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Canadian source suggests Russians planted figure skating fixing story

Martin Rogers
Yahoo Sports

SOCHI, Russia — The figure skating judge fixing "scandal" of the 2014 Winter Olympics may in fact be an elaborate hoax used as a tactic by Russian coaches, according to a source within the Canadian camp.

On Saturday, the French newspaper L'Equipe reported that an arrangement had been reached between Russia and the United States in which judges would conspire to hand Russia gold in the team competition and guarantee victory for America's Charlie White and Meryl Davis in the ice dance event.

The primary victim on each occasion would likely be Canada, which sits in second place behind the Russians with one night of team action remaining and whose ice dance pair of Tessa Virtue and Scott Moir is the main competition for White and Davis.

Despite the report and the inevitable ensuing controversy, a Canadian team source insisted the "fix" was not real but was merely an attempted distraction concocted by Russian coaches.

[Related: Judge-fixing accusation more a blessing than a curse for overlooked ice dance]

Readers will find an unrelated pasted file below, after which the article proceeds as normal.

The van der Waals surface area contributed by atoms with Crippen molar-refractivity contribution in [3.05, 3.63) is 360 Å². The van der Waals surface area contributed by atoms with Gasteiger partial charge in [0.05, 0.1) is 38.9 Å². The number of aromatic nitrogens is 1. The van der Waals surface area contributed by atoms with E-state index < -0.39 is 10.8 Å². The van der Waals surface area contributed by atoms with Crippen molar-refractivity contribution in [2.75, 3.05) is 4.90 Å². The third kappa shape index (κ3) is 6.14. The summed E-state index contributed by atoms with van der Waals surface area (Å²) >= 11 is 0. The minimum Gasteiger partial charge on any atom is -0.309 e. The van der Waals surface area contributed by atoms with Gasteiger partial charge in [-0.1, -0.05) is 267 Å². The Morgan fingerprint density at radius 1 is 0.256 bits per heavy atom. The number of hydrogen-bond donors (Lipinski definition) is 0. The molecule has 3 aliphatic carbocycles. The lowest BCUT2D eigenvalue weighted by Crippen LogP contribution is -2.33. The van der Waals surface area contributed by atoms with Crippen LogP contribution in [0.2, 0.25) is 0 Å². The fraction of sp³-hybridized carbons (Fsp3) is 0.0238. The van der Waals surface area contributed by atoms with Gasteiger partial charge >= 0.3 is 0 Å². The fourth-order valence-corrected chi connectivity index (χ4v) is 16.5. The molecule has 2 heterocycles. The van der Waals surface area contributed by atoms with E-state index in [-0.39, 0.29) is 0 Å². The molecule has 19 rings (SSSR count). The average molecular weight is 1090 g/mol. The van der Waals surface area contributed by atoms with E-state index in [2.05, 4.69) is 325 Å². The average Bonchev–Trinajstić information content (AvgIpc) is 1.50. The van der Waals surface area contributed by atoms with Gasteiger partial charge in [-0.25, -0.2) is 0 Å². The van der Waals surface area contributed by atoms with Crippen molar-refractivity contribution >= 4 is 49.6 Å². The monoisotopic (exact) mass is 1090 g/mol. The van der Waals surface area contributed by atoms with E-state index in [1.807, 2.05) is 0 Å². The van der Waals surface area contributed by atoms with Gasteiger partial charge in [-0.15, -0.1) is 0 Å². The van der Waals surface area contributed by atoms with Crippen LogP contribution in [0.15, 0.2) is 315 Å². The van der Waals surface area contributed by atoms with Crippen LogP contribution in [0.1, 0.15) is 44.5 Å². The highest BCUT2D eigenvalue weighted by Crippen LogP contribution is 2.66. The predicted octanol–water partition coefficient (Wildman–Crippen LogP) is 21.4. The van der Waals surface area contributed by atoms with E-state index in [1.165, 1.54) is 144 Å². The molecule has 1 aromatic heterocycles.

"I don't believe it," the source said. "I don’t think that is a problem. I think that the judging is fair. Maybe this is done [by Russia] to distract us and try to make [Canada] lose concentration."

Russian sports minister Vitaly Mutko angrily refuted suggestions of any wrongdoing.

"There is no point even commenting on such nonsense," Mutko said.

The Russian Figure Skating Federation did not respond to requests for comment about the L'Equipe report.

If the whole saga is indeed a sneaky Russian ploy, it would be a somewhat cruel one, as Canada was the nation that suffered from a figure skating judging scandal at the 2002 Winter Olympics in Salt Lake City.

Back then, Canadian duo Jamie Sale and David Pelletier were initially awarded a silver medal but were later upgraded to gold after a French judge allegedly insisted she had been pressured to mark up a Russian pair to a higher score. The controversy resulted in both Canada and Russia being handed gold medals.

[Photos: Team ice dancing competition — Day two]

The incident led to a complete revamp of the sport's scoring system, ditching the old 6.0 method with today's more complex formula, which breaks down each move on the ice.

In Sochi, the team competition continues Sunday night. Russia has opened up a six-point lead over Canada, seven over third-place U.S.

Davis and White placed higher than Moir and Virtue, their friends and training partners, in Saturday's short program, but Moir insisted his apparent disappointment was due to their performance rather than dissatisfaction with the scores.

In Vancouver four years ago, Virtue and Moir claimed gold in the ice dance, but White and Davis have since emerged as legitimate Olympic gold contenders and have dominated the discipline for the past two seasons.

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